Nearly 20 million Yemenis – two thirds of the population – don’t know where their next meal is coming from, and millions more could starve if COVID-19 takes hold. WFP is rapidly scaling up operations to assist 12 million of the most vulnerable people.
Fleeing War: The Evolution of Hunger
On April 10th, the first case of coronavirus was confirmed in Yemen. With nearly all facets of the country's infrastructure in shambles, including health care, an outbreak could be devastating. WFP has rolled out prevention measures at its food distribution points to curb the spread.Photo: WFP/Mohammed Awadh
On June 3rd, WFP makes a breakthrough in rebel-held Nihm district for the first time since conflict began. By partnering with Islamic Relief, over 5,000 people receive a 2-month ration of life-saving aid. On June 20th, WFP is forced to suspend food distribution in Sana’a after negotiations stall on an agreement to prevent food diversion. Nutrition programs for malnourished children, pregnant and nursing mothers continue.Photo: WFP/Fares Khoailed
A WFP team visits the Red Sea Mills for the first time since September, when they were cut off due to heavy fighting. Days later, gunfire forces them away again. The silos contain enough grain to feed 3.7 million people for a month. Despite the obstruction, WFP continues to feed 10 million Yemenis every month.Photo: WFP/Ahmed Basha
Renewed fighting erupts in the vital port of Hodeidah, threatening food deliveries and pushing millions to the brink of famine.Photo: WFP/Fares Khoailed
WFP relaunches its school meals program for children in Yemen, now serving 600,000 students every month.Photo: WFP/Micah Albert
WFP makes plans to scale up its assistance to reach 8 million people every month who are severely hungry.Photo: WFP/Fares Khoailed
A military coalition of countries involved in the conflict starts a blockade of all of Yemen’s ports, further restricting vital supplies and food.
An outbreak of cholera begins, becoming the fastest-growing outbreak ever.Photo: WFP/Marco Frattini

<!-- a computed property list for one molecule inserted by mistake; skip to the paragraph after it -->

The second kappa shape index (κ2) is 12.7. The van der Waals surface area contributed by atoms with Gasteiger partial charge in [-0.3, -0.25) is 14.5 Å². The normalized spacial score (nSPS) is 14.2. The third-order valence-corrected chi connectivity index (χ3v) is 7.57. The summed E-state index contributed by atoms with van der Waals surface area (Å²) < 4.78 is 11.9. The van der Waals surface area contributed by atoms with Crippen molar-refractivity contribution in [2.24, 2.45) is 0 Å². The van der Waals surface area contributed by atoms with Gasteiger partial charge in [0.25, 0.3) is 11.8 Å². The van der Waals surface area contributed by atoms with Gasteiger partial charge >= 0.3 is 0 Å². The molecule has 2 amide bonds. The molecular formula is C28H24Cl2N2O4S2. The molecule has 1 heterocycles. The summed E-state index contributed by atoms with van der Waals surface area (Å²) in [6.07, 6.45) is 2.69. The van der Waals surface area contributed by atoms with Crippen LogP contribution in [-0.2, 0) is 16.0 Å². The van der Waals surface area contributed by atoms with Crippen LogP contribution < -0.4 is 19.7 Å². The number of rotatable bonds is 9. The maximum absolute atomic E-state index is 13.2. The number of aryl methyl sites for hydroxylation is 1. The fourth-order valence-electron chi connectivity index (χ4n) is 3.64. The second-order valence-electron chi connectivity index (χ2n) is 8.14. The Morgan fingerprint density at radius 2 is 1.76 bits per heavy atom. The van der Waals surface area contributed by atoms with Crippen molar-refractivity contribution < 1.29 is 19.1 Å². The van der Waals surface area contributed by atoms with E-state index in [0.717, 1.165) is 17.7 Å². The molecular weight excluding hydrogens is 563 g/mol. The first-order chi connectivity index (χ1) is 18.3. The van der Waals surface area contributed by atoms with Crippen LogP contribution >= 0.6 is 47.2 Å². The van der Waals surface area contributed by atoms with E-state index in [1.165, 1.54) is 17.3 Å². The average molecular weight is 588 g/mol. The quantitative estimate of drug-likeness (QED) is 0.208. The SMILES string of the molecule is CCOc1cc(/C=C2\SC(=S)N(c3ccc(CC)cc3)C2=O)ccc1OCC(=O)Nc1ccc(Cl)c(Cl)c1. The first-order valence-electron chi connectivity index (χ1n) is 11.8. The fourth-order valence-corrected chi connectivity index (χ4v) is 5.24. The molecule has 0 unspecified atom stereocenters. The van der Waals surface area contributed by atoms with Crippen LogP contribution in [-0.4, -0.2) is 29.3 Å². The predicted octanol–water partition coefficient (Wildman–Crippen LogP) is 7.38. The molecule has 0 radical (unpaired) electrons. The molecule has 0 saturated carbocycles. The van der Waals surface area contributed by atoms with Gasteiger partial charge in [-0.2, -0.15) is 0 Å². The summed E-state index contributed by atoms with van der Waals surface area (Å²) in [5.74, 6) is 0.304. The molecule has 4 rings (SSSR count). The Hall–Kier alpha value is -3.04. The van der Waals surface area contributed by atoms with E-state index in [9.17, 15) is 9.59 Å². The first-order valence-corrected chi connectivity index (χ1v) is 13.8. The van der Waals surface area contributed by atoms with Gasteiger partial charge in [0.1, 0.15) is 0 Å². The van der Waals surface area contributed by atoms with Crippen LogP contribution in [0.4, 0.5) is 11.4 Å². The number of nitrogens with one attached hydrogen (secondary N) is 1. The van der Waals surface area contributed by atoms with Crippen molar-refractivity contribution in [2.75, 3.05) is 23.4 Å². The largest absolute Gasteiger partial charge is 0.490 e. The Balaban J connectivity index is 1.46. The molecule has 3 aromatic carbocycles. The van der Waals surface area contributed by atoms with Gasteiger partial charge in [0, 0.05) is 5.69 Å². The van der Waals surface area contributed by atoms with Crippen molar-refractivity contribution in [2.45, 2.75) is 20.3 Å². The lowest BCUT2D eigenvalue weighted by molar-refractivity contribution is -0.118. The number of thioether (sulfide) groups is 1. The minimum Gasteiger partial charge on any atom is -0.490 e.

WFP says Yemen is in a "race against time" to prevent famine.
The civil war begins in Yemen, pitting the government against Houthi rebels.Photo: WFP/Ahmed Basha
Despite WFP’s efforts, one child in Yemen dies every 10 minutes due to preventable causes.
- 20M people are food insecure
- 3.2M women and children suffer from acute malnutrition
The United Nations World Food Programme is scaling up to feed as many as
12 million people in Yemen each month.
Domoaa means 'tears' in Arabic. "I cry every day for the pain and suffering we go through just to get food," her mother says.Read Domoaa's story +
Two-year-old Amani was carried to a WFP feeding center by her 10-year-old brother. More than 2 million Yemeni children require treatment for acute malnutrition.Read Amani's story +
Maika Alaslemy is the head nurse at a health center in Yemen and works around the clock to save children from starvation. “Hunger doesn’t differentiate between children,” she says. “We work out of our obligation to save lives and preserve the future of Yemen.”Read Maika's story +
scaling up operations
The U.N. World Food Programme uses smart, innovative solutions to reach and feed Yemeni families in need. These innovations include ships, mobile cranes, e-cards and mVAM.
WFP is the only U.N. agency with its own shipping unit, delivering food assistance through the Red Sea and into strategic Yemeni ports. Dedicated staff negotiate shipping lines and navigate tricky routes to keep cargo safe. A single ship can carry 25,000 tons of wheat, enough to feed 2 million people for a month.
Mobile cranes boost the capacity of the Yemeni port of Hodeidah, which handles 70 percent of the country’s imports. This lifeline for families includes critically-needed food and humanitarian supplies. The cranes significantly increase the speed of unloading humanitarian cargo and other relief items.
Vouchers & eCards
When local markets are functioning and food is available, but unaffordable, food vouchers give Yemenis the power to purchase food on their own terms. They can be used at WFP food shops to buy fresh produce, fish and meat. E-cards work like debit cards, helping to stimulate the local economy and support local producers.
In countries around the world and in Yemen, the mobile Vulnerability Analysis and Mapping (mVAM) unit equips families with mobile phones so they can share information with WFP about their needs. Families call a hotline and WFP uses the information it collects to better plan assistance and track changes in food prices.
Help us realize a future beyond emergency assistance where our help is no longer needed.
Let’s build people’s knowledge, skills and resilience. Let’s invest in economic opportunities and sustainable food systems so that all Yemeni families can get the nutrition they need to reach their full potential.